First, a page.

Evaluating Event Spaces and Their Success
By David Ashen Principal & Founder, dash design | August 07, 2016
Imagine a hotel meeting space that you'd walk into a decade or two ago. Do you see a 3,000-to-5,000-square-foot ballroom designed to seat hundreds of people, along with a patterned carpet and crystal chandeliers? Partitioned walls that subdivide the room to create secondary meeting spaces for smaller events and meetings? Do you conjure up an image of a boardroom for a dozen or two executives, with the requisite large oval table and leather chairs? A vanilla pre-function room for registration before an event and maybe a cocktail after?
Now fast forward to today and take a moment to picture those spaces again. Do they look the same as they did in the descriptions above? If so, it's time to rethink and re-imagine what today's event spaces look and feel like, because current hotel brands, owners, and designers are taking traditional event venues and applying a more holistic, flexible approach to where experiences can be created.
When designing today's event spaces, hoteliers are starting from the outside and working their way in, literally. Pre-function areas have taken on an increased importance, becoming more than simply empty foyers to host a lunch or grab a cocktail and network before being shuttled into the ballroom. Instead, these spaces are designed to be inhabited in multiple ways and at multiple times. Furnishings are more permanent and created with breakout zones in mind, such as areas to take phone calls or check emails, nooks to eat a meal and talk, and lounge spaces to discuss business over drinks. What's more, these zones support other areas within the hotel and add to its overall narrative.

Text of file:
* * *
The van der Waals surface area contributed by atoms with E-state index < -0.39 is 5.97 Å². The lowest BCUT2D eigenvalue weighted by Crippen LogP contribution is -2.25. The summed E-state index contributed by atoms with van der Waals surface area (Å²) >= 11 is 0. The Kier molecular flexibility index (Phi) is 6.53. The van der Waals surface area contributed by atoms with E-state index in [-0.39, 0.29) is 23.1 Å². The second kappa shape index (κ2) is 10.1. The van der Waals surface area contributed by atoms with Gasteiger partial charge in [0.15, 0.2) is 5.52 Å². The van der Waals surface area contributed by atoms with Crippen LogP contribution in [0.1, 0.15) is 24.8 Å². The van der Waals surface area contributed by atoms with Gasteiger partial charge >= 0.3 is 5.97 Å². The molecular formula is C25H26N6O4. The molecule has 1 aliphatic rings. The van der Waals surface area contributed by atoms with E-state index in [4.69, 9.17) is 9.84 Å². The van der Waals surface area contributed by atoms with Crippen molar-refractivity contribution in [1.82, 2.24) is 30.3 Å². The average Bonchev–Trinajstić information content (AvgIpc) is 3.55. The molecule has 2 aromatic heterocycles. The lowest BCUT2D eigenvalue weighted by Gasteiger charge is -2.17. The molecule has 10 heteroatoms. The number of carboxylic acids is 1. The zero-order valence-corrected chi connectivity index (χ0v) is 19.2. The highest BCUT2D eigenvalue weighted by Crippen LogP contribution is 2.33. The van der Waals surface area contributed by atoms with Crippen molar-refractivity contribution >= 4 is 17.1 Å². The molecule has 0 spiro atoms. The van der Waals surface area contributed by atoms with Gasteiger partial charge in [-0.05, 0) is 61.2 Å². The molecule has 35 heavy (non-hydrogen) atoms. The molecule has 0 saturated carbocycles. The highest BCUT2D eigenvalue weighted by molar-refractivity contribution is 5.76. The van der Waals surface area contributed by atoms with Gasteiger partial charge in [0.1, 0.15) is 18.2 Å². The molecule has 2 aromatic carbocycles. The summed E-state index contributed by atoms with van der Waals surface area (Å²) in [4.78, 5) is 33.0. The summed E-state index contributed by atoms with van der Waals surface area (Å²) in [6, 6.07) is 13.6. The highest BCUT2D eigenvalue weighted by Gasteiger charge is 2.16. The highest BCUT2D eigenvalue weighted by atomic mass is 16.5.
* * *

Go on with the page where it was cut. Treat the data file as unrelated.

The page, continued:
And the concept works. Last year, Renaissance launched its new meeting room initiative which includes a dictate to "inhabit the edge," a term used to describe the better use of the perimeters of pre-function spaces. The brand has seen a positive response. Within one, large space, guests are engaging in social interactions, sitting on laptops and grabbing a seat at a permanently fixed bar, all while feeling connected to the energy of the hotel. Similarly, Yotel offers an engaging experience for guests, who walk into a lobby surrounded on the perimeter with glass rooms and conversation pits. The scene is reminiscent of a lounge, but with Internet connectivity and private areas for interaction, all overlooking the city.
Recently I toured the Le Meridien Atlanta Perimeter Hotel and saw this idea in action, where public spaces that served as "the hub" of the venue included a huge bar, lobby seating, a lounge and various work spaces tucked away into nooks. On any given weekday evening, there are groups of people with laptops open, enjoying big communal dinners. One local company rents part of this space each week to host a standing work session at Le Meridien, providing a more creative, social work environment for its employees. There, they collaborate, work and have dinner together, just off the buzz of the hotel's lobby.
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